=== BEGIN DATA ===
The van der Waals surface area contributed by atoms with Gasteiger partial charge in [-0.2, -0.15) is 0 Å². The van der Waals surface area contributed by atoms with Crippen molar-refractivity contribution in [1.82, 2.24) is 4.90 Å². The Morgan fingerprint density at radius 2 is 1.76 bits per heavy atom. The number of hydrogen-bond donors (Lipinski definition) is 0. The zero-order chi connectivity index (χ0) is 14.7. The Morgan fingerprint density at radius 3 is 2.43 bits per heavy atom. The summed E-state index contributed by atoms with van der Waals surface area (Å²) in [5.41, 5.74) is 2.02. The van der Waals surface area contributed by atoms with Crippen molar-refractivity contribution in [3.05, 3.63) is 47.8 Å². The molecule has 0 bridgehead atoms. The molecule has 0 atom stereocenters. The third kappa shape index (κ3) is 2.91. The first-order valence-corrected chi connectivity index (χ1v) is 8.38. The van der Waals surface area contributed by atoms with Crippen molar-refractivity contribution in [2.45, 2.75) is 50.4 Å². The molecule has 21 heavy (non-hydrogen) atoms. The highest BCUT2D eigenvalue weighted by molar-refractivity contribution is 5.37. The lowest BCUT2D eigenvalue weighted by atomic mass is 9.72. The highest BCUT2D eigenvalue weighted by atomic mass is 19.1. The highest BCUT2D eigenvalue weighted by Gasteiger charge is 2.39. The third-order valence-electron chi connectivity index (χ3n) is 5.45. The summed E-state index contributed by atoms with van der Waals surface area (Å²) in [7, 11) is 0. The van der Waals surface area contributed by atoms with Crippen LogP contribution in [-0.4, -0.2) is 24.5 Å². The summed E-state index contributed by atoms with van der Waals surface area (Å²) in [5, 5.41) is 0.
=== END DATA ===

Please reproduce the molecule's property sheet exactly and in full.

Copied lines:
The van der Waals surface area contributed by atoms with Gasteiger partial charge in [-0.2, -0.15) is 0 Å². The van der Waals surface area contributed by atoms with Crippen molar-refractivity contribution in [1.82, 2.24) is 4.90 Å². The Morgan fingerprint density at radius 2 is 1.76 bits per heavy atom. The number of hydrogen-bond donors (Lipinski definition) is 0. The zero-order chi connectivity index (χ0) is 14.7. The Morgan fingerprint density at radius 3 is 2.43 bits per heavy atom. The summed E-state index contributed by atoms with van der Waals surface area (Å²) in [5.41, 5.74) is 2.02. The van der Waals surface area contributed by atoms with Crippen molar-refractivity contribution in [3.05, 3.63) is 47.8 Å². The molecule has 0 bridgehead atoms. The molecule has 0 atom stereocenters. The third kappa shape index (κ3) is 2.91. The first-order valence-corrected chi connectivity index (χ1v) is 8.38. The van der Waals surface area contributed by atoms with Crippen molar-refractivity contribution in [2.45, 2.75) is 50.4 Å². The molecule has 21 heavy (non-hydrogen) atoms. The highest BCUT2D eigenvalue weighted by molar-refractivity contribution is 5.37. The lowest BCUT2D eigenvalue weighted by atomic mass is 9.72. The highest BCUT2D eigenvalue weighted by atomic mass is 19.1. The highest BCUT2D eigenvalue weighted by Gasteiger charge is 2.39. The third-order valence-electron chi connectivity index (χ3n) is 5.45. The summed E-state index contributed by atoms with van der Waals surface area (Å²) in [7, 11) is 0. The van der Waals surface area contributed by atoms with Crippen LogP contribution in [-0.4, -0.2) is 24.5 Å². The summed E-state index contributed by atoms with van der Waals surface area (Å²) in [5, 5.41) is 0.